Crisis response planning may be more effective than contracts for safety in suicide prevention
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What actually works in suicide prevention?
How can you reduce suicide attempts in the actively suicidal?
Suicide is the 10th most common cause of death worldwide.
And if you’ve worked with suicidal people, or the bereaved, you probably want more definitive answers on what will help prevent another suicide.
A new study suggests crisis response plans are more effective in reducing suicide attempts than contracts for safety.
Researchers led by the US National Center for Veterans Studies followed 97 soldiers with active suicide ideation or a lifetime history of attempted suicide over a six-month period.
The soldiers were offered one of the three interventions that allowed the researchers to compare the effectiveness of two common suicide risk management strategies – crisis response plans and contracts for safety.
The study found that crisis response plans reduced suicide attempts by 75% versus contracts for safety.
The study also found that crisis response planning was associated with a significantly faster decline in suicidal thoughts and fewer inpatient hospitalization days.
Another important finding from the study is that adding an explicit discussion of the participant’s reasons for living did not improve the effectiveness of the standard crisis response plan (that’s another popular element of suicide prevention training).
So what are crisis response plans and contracts for safety?
Both are commonly used interventions when working with suicidal people.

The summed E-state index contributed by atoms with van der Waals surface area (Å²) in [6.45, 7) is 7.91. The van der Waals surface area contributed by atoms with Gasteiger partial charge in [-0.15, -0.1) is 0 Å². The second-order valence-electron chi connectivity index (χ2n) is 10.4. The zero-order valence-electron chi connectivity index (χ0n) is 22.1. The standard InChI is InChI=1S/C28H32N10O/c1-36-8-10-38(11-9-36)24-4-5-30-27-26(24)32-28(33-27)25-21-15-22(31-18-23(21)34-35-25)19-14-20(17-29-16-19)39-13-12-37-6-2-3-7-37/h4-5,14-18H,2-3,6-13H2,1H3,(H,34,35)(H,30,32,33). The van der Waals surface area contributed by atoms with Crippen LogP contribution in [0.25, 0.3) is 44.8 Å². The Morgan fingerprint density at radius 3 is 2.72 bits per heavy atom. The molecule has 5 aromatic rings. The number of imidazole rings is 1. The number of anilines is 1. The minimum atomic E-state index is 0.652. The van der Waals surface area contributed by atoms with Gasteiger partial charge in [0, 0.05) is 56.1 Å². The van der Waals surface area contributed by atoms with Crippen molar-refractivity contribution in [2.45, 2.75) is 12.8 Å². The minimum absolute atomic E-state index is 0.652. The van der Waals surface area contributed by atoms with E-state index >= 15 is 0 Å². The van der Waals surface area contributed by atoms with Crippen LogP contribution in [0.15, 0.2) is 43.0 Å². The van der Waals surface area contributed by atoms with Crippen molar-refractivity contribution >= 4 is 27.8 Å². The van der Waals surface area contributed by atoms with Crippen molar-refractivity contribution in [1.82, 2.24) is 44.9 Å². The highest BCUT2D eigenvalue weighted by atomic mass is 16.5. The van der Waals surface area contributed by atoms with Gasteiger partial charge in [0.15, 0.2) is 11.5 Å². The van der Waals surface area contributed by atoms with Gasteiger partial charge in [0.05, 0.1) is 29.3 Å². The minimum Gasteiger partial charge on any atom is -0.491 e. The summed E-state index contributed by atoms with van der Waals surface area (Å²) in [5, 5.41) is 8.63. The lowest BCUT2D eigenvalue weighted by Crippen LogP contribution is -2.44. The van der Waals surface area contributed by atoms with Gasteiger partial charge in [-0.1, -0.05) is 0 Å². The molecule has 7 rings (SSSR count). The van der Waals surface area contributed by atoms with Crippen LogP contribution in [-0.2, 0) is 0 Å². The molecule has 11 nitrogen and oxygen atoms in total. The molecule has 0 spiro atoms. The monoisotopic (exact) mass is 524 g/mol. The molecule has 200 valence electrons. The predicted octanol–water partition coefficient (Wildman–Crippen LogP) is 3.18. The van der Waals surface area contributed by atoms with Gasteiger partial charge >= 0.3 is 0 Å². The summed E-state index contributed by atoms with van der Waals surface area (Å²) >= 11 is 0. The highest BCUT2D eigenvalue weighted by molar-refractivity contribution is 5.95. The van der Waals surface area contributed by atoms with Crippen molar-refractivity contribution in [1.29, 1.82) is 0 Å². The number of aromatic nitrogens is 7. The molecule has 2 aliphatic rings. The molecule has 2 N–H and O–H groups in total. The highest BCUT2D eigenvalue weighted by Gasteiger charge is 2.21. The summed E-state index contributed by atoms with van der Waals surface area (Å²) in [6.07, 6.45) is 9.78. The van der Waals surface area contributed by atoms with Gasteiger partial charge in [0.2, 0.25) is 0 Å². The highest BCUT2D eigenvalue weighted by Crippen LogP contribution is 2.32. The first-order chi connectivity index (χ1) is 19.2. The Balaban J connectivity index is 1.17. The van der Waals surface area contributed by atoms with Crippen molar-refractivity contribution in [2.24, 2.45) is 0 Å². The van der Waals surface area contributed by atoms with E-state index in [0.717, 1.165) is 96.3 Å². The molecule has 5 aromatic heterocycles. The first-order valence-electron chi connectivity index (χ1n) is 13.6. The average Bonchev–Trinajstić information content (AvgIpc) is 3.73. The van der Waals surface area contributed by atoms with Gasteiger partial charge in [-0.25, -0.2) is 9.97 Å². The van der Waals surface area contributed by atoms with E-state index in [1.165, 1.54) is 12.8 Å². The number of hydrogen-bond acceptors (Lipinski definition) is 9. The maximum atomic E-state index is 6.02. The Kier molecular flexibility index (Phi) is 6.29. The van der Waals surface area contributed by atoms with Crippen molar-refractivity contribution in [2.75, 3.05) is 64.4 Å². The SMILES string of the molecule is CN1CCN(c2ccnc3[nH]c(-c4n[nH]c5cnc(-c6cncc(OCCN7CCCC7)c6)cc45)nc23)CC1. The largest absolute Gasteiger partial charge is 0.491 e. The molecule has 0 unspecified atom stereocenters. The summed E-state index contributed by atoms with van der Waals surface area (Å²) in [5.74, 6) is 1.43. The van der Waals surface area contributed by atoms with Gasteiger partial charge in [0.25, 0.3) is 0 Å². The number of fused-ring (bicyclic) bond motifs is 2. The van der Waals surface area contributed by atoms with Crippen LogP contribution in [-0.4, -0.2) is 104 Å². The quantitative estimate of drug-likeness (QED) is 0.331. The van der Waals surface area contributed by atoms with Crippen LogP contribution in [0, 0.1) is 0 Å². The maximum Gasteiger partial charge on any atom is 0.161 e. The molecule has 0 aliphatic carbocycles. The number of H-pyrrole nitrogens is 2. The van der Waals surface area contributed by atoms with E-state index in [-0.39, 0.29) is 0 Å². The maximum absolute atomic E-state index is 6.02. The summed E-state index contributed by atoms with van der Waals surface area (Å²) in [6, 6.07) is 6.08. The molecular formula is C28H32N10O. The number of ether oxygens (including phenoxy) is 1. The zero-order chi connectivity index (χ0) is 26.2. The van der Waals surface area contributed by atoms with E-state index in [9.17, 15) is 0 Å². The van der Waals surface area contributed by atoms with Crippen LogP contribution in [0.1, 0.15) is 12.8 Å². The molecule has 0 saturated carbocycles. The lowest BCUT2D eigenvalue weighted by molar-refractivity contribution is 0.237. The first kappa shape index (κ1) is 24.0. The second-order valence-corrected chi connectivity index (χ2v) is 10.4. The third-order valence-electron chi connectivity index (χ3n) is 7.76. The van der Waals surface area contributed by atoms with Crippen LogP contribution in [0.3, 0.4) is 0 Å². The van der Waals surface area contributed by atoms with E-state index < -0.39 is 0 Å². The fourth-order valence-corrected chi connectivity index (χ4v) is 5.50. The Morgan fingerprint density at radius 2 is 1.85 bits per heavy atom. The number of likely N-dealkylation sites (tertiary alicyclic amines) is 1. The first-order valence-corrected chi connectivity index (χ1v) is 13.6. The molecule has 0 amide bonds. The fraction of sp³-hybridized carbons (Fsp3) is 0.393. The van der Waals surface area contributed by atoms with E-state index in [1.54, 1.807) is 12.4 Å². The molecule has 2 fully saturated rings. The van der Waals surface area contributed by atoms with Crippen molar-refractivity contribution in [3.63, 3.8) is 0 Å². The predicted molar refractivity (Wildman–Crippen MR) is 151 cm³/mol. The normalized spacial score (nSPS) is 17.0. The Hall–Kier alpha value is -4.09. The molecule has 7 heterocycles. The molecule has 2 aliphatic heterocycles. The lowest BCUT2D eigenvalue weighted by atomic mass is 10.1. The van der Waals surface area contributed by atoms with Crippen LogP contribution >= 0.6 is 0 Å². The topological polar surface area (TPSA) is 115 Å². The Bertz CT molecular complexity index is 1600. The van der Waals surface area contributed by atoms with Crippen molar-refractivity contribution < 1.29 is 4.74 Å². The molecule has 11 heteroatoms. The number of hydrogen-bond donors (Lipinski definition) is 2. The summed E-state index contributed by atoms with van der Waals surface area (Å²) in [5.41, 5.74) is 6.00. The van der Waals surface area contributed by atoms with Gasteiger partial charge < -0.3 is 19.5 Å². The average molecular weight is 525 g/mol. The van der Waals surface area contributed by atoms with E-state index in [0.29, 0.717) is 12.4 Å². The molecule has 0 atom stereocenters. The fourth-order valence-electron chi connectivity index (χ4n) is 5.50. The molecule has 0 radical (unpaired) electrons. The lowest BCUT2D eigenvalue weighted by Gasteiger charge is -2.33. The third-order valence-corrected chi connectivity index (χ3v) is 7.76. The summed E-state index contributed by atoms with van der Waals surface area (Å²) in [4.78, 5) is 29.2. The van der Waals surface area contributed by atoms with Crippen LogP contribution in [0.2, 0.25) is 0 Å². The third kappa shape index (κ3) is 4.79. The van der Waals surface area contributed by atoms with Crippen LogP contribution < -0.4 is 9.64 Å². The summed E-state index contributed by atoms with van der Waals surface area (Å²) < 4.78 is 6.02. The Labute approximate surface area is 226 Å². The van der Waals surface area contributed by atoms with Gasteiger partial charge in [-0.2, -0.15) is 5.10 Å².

- Contract for safety – this focuses on getting a commitment from a suicidal patient to avoid self harm (i.e. what not to do).
- Crisis response planning – this involves writing on an index card the steps for identifying one’s personal suicide warning signs along with coping strategies, social support and professional services to use in a crisis (i.e. what to do).
It’s worth noting that the crisis response plan is a central ingredient of another successful treatment for suicide – brief cognitive behavioural therapy (aka Brief CBT, CT).
Brief CBT was found to reduce suicide attempts by 60% in a 2015 study of active duty soldiers by the National Center for Veterans Studies.
Lead researcher Craig J. Bryan, an associate professor of psychology and director of the US National Center for Veterans Studies commented:
Our previous results showing a significant reduction in suicide attempts were based on a treatment that heavily emphasized crisis response planning.
This time around, we tested crisis response planning by itself and found that it reduced suicide attempts as well.
This bolsters our confidence in the technique’s effectiveness.
The other good thing about the crisis response plan is that it’s short and simple.
That means the intervention could be made available in a range of medical settings by different health care professionals.
As Bryan pointed out:
Suicidal individuals don’t always visit mental health clinics when in crisis.
They also visit emergency departments and primary care clinics or talk to friends and family members.
Crisis response planning could be a practical and effective way to connect those in greatest need of potentially life-saving treatment.
It’s important to note that the relatively small size of the study means that its results are most applicable to military populations.
Further research will be needed to extend the findings to other populations.
The study was published in The Journal of Affective Disorders, (Bryan et al., 2017)
Image credit: kevinmd.com
If you would like to know more about suicide prevention then please check out The National Center for Veterans Studies at the University of Utah. The center has developed and tested the only scientifically supported methods to prevent suicidal behavior among military personnel. It’s also a leading center for suicide prevention and PTSD research and treatment.